Writing off baby boomers as downsized technophobes could cost you a lot of real estate business
Boomers. Remember them? Sang with the Mickey Mouse Club. Screamed for Beatlemania. Inhaled flower power at Woodstock. Danced disco. Turned Yuppie. Made piles of money, raised families, and retired. Now they’re downsized and fading away. Thanks for all the real estate deals. Next generation please!
Only, that’s not the whole story—not by far. Spanning from 1946 to 1964, the Baby Boom generation totals almost 70 million Americans. Although the oldest are turning 75 and already a decade into retirement, the youngest are still immersed in the workforce with no plans of fading away any time soon.
Collectively, the Boomers own an astonishing amount of real estate—and are looking to buy more. As a Realtor®, you’ll be well positioned to win their business if you can get past the stereotypes, understand who they really are, and thoughtfully cater to their needs. Here are five things to know when working with Boomers.
Meet Generation Jones
These younger Boomers—those born from 1954 – 1964—are often seen as a different generation: Generation Jones*. Unlike their older siblings, they came of age in a shrinking economy with high unemployment and had to scramble to stay apace. Taking nothing for granted, they have been highly adaptable, constantly evolving in their jobs, learning new technologies, and even re-inventing themselves in entirely new careers.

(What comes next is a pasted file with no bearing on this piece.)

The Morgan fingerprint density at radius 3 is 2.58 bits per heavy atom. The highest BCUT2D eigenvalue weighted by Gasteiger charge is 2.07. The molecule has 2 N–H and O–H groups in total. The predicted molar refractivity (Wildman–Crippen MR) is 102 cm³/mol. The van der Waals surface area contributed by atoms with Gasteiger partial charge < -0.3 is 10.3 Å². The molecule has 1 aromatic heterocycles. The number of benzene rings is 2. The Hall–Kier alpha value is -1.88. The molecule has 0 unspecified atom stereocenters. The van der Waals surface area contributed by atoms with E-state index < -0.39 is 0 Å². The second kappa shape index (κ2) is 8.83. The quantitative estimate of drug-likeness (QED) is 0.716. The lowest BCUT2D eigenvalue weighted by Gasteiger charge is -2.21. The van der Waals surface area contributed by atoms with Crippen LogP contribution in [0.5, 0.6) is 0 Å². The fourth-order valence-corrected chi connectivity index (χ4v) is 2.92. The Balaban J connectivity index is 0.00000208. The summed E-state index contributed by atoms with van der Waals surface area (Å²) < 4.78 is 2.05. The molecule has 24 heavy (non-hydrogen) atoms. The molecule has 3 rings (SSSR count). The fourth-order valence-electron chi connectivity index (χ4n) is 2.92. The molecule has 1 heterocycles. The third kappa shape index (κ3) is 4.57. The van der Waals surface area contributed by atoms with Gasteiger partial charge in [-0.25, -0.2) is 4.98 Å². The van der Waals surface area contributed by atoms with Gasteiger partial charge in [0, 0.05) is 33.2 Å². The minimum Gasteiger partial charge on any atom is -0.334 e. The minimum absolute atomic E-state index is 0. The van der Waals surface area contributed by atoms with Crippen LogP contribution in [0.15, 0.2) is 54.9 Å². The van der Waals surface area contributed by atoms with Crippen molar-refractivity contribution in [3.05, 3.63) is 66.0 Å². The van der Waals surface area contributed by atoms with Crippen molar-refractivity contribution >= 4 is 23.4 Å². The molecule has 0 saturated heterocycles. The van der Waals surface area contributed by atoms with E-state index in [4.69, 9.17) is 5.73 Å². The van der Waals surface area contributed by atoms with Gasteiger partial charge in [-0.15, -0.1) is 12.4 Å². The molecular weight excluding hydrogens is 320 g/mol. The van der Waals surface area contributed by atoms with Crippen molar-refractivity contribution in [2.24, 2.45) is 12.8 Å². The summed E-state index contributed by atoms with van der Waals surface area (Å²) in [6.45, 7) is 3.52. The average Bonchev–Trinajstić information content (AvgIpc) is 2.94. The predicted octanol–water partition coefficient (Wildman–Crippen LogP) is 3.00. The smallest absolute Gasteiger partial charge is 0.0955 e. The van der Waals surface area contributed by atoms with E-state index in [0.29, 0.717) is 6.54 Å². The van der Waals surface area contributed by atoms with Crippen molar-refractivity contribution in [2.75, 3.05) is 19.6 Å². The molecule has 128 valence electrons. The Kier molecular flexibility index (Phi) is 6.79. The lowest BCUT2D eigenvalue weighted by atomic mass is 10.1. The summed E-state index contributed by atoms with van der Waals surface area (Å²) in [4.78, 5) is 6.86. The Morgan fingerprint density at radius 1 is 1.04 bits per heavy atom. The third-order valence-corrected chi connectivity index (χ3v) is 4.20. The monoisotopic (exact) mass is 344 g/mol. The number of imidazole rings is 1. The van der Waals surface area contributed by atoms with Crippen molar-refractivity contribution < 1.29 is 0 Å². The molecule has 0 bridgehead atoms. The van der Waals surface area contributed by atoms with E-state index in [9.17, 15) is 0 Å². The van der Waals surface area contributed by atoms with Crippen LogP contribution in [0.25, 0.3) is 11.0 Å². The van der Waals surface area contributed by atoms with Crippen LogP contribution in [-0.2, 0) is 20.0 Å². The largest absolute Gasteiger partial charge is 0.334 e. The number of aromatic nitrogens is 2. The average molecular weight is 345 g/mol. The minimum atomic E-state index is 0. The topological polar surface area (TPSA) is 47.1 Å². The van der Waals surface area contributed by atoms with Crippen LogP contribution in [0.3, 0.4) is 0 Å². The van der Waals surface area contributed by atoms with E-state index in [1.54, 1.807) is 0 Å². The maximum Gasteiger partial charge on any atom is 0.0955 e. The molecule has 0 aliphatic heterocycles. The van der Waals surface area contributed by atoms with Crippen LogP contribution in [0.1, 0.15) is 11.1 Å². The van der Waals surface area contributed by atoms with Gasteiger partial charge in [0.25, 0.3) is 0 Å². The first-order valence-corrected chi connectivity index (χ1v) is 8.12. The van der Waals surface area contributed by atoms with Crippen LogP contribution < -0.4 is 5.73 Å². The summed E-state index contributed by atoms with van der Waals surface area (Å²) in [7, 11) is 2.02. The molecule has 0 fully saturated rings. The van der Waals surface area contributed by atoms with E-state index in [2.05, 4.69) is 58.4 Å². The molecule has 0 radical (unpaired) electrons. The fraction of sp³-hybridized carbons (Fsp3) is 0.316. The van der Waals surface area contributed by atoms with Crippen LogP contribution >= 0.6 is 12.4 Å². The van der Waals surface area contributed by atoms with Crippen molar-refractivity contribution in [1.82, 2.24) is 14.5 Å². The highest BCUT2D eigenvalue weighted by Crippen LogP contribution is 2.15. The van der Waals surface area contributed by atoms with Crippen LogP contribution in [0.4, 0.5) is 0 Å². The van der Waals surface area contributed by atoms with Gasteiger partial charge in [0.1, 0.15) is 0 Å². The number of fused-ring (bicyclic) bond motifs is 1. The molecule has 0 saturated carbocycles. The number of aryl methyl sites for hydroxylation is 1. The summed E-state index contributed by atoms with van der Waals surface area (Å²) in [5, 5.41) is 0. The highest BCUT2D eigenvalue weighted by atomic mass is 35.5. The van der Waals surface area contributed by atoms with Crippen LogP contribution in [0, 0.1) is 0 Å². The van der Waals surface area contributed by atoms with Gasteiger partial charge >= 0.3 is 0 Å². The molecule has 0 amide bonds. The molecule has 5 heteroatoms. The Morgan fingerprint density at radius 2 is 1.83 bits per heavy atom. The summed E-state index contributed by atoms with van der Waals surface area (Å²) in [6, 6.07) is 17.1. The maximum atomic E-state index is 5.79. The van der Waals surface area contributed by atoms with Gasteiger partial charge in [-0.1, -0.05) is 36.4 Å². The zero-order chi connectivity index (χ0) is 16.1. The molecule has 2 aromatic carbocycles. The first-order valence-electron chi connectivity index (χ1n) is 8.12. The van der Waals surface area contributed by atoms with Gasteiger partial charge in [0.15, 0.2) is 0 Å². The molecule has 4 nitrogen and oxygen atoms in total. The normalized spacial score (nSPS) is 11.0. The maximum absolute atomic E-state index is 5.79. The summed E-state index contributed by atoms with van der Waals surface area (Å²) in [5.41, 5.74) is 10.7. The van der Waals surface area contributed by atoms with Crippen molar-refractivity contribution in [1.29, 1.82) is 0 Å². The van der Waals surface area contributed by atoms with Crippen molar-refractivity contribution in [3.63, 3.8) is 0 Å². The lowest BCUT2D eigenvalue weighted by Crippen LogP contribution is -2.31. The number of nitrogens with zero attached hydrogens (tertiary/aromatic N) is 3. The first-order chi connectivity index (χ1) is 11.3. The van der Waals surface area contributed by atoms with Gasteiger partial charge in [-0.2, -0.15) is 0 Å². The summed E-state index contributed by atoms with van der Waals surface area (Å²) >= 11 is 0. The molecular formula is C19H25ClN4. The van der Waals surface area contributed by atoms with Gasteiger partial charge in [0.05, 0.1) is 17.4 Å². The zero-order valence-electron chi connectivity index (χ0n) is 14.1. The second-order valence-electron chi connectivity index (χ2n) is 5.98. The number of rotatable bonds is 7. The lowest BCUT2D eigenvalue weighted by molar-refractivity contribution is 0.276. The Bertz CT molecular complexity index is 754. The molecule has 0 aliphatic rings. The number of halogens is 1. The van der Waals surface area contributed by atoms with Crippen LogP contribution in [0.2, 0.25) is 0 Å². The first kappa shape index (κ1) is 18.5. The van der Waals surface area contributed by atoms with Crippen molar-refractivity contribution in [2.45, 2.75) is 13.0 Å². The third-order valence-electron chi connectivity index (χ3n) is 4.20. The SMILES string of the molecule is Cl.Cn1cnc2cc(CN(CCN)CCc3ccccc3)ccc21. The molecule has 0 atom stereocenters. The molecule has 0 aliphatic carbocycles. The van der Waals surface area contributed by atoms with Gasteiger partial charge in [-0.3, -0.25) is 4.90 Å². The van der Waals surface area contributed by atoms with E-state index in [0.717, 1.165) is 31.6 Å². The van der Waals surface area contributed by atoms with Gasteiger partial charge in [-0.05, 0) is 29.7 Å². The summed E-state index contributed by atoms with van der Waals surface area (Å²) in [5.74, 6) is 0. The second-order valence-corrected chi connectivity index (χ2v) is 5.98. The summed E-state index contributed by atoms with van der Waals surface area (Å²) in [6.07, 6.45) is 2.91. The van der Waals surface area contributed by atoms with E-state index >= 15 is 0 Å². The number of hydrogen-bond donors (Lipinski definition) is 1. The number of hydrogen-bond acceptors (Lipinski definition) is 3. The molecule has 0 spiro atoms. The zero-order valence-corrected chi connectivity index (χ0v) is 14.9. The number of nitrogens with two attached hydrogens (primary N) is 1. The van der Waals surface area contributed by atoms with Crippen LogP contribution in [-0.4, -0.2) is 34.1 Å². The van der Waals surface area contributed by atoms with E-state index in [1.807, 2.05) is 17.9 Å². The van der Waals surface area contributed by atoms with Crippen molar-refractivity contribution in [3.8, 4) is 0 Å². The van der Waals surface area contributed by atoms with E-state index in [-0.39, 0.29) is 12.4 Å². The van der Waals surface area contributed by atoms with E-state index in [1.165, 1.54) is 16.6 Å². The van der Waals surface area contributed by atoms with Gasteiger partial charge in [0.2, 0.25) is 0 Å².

*Jonesing. (verb) an unfulfilled yearning or need.
Boomers don’t do old. Unlike earlier generations that proudly embraced stodginess, many boomers still lead active, vital lives where they do everything from taking up yoga to exploring the recesses of social media.
They’re not downsizing
Whether they’re remarrying and starting a second family, opening their doors to adult kids returning to the nest, or bringing an older parent home to live with them, many Boomers in their 50s and 60s are looking to purchase bigger homes that accommodate multigenerational living.
Selling their parents homes
Younger boomers are often caught in the sandwich years: actively raising a family while trying to care for older parents. A lot of them take a lead role in helping their parents downsize from a larger home into a smaller one.
Tech Savvy and plugged in
They’ve got smartphones and know how to use them. They text, use apps, and surf the web for hours. Some of them are even on TikTok. So, don’t think you need to cater to them with paper forms and fountain pens. Even the oldest among them are becoming at home with electronic-signature software and forms.